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From the publisher
November 2, 2015   
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Polish scientists are helping revolutionize the way the world is lighted. They are also contributing to the production of next-generation electronic and optoelectronic devices such as cell phones with built-in laser projectors and hi-tech laser headlights in cars. This technology involves the use of a chemical compound called gallium nitride. And Polish scientists have a way with this tricky semiconductor material.

Researchers from the Polish Academy of Sciences’ Institute of High Pressure Physics in Warsaw are working to improve their pioneering method of growing gallium nitride crystals. This compound is now the basic material used in the production of pinhead-sized blue lasers, which read compact discs in Blu-ray players and video game consoles. Gallium nitride crystals offer hope for the development of a new breed of laser projectors that will be so small that it will be possible to build them into various devices, such as laptops, mobile phones and watches. The technology will also make it possible to ultimately reduce computers to the size of a pen.

With time, projectors for displaying videos and photos will appear in every mobile phone, says the institute’s Prof. Michał Leszczyński, who is also deputy CEO of technology company TopGaN, a spin-off from the Institute of High Pressure Physics.

According to Leszczyński, lasers based on gallium nitride semiconductors make up a huge industry worth more than 10 billion euros in annual sales. “In the future, lasers based on nitride semiconductors—green, blue, and ultraviolet—will create entirely new markets, including those for laser projectors and laser televisions,” he says.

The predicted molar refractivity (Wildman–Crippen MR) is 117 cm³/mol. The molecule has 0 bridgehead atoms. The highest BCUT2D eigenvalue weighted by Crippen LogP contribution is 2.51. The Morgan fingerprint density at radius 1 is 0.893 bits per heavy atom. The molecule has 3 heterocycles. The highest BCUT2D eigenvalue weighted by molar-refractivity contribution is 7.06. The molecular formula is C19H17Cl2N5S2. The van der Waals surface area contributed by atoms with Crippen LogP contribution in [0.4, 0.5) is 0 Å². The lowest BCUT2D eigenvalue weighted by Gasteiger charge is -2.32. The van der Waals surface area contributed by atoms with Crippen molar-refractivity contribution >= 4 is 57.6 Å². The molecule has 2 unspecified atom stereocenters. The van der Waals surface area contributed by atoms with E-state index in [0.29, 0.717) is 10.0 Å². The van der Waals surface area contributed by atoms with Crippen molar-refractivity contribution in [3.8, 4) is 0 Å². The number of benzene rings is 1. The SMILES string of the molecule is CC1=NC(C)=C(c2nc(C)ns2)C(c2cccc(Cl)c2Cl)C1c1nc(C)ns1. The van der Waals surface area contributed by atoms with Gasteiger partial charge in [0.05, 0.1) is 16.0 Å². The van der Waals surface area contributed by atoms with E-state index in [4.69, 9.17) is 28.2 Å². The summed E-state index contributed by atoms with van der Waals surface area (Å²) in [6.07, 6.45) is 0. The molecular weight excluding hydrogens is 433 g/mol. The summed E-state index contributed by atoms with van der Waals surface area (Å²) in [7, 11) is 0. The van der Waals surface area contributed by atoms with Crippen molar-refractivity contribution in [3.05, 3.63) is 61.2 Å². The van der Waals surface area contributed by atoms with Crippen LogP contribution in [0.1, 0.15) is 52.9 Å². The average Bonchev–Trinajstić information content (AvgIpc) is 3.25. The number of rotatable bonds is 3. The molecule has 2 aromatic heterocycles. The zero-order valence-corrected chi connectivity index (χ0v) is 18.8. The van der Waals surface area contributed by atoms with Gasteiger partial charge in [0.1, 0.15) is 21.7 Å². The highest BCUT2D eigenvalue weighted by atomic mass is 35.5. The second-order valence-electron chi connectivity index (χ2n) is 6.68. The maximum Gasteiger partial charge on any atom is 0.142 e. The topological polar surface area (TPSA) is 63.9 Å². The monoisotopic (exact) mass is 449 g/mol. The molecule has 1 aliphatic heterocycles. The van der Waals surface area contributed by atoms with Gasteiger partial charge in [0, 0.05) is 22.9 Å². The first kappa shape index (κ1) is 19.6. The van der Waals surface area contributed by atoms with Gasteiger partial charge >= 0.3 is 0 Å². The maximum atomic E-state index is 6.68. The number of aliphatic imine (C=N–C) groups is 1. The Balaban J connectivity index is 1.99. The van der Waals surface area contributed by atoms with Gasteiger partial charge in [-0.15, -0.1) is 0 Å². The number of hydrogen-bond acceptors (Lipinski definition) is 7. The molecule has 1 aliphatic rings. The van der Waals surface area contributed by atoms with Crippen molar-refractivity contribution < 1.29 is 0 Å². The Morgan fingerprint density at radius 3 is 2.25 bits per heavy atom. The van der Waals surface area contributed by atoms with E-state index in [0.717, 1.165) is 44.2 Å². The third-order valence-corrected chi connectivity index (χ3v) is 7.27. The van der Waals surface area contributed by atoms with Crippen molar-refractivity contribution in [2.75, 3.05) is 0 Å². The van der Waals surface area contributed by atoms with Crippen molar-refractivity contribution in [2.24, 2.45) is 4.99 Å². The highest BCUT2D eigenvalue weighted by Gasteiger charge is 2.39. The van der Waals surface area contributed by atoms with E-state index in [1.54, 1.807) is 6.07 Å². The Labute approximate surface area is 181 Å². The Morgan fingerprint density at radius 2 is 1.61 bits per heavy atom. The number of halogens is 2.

For now, the Warsaw researchers are producing such lasers on a laboratory scale. “We are in for a major step up from 10,000 to 5 million units a year,” Leszczyński says.

In another potentially groundbreaking project with great business potential, an innovative Polish company called Mokate hopes to create a revolution in the food industry by bringing to market a new type of food concentrate in a capsule and a machine for turning these concentrates into healthy juices, soups and meals. The machine resembles a coffee maker and makes it possible to produce a glass of juice, soup, milk, hot chocolate, tea, and even an alcoholic soft drink from a capsulated concentrate.

As part of the project, Mokate aims to provide consumers with semi-finished food products in capsule form, which is expected to help bring down transport costs, says the project manager, Marek Tarnowski.

Food concentrates are widely used in the food industry, but they have not yet reached the consumer market, Tarnowski says, adding that consumers should be able to make their own foods in the comfort of their homes. “Why do they need a food processing company to step into the picture?” he asks.
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